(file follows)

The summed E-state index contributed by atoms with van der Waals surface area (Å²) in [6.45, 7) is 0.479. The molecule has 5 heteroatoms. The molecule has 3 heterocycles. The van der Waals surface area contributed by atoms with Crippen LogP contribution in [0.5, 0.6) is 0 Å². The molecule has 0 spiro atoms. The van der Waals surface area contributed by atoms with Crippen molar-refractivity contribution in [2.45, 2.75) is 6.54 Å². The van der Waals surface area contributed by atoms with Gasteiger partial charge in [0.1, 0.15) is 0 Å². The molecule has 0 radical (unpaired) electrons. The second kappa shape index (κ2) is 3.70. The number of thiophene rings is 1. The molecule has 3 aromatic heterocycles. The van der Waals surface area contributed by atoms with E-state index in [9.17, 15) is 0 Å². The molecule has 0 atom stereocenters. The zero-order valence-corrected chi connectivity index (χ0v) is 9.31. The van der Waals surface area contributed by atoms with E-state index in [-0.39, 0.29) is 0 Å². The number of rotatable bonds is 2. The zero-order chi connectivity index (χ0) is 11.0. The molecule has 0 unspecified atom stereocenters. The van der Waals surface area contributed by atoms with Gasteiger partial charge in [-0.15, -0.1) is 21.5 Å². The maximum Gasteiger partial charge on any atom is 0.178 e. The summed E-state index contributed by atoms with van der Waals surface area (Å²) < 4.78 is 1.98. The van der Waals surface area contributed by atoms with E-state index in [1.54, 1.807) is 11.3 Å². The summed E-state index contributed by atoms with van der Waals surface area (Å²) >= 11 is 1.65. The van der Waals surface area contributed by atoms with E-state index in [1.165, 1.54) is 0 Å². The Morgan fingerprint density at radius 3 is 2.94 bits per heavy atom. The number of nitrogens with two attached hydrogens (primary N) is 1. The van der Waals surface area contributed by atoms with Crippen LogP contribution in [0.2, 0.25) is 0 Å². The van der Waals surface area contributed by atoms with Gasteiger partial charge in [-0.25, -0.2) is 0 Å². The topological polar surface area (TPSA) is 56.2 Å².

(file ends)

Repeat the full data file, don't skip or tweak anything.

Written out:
The summed E-state index contributed by atoms with van der Waals surface area (Å²) in [6.45, 7) is 0.479. The molecule has 5 heteroatoms. The molecule has 3 heterocycles. The van der Waals surface area contributed by atoms with Crippen LogP contribution in [0.5, 0.6) is 0 Å². The molecule has 0 spiro atoms. The van der Waals surface area contributed by atoms with Crippen molar-refractivity contribution in [2.45, 2.75) is 6.54 Å². The van der Waals surface area contributed by atoms with Gasteiger partial charge in [0.1, 0.15) is 0 Å². The molecule has 0 radical (unpaired) electrons. The second kappa shape index (κ2) is 3.70. The number of thiophene rings is 1. The molecule has 3 aromatic heterocycles. The van der Waals surface area contributed by atoms with E-state index in [9.17, 15) is 0 Å². The molecule has 0 atom stereocenters. The zero-order valence-corrected chi connectivity index (χ0v) is 9.31. The van der Waals surface area contributed by atoms with E-state index in [-0.39, 0.29) is 0 Å². The number of rotatable bonds is 2. The zero-order chi connectivity index (χ0) is 11.0. The molecule has 0 unspecified atom stereocenters. The van der Waals surface area contributed by atoms with Gasteiger partial charge in [-0.15, -0.1) is 21.5 Å². The maximum Gasteiger partial charge on any atom is 0.178 e. The summed E-state index contributed by atoms with van der Waals surface area (Å²) < 4.78 is 1.98. The van der Waals surface area contributed by atoms with E-state index in [1.54, 1.807) is 11.3 Å². The summed E-state index contributed by atoms with van der Waals surface area (Å²) >= 11 is 1.65. The van der Waals surface area contributed by atoms with E-state index in [1.165, 1.54) is 0 Å². The Morgan fingerprint density at radius 3 is 2.94 bits per heavy atom. The number of nitrogens with two attached hydrogens (primary N) is 1. The van der Waals surface area contributed by atoms with Crippen LogP contribution in [0.2, 0.25) is 0 Å². The van der Waals surface area contributed by atoms with Gasteiger partial charge in [-0.25, -0.2) is 0 Å². The topological polar surface area (TPSA) is 56.2 Å².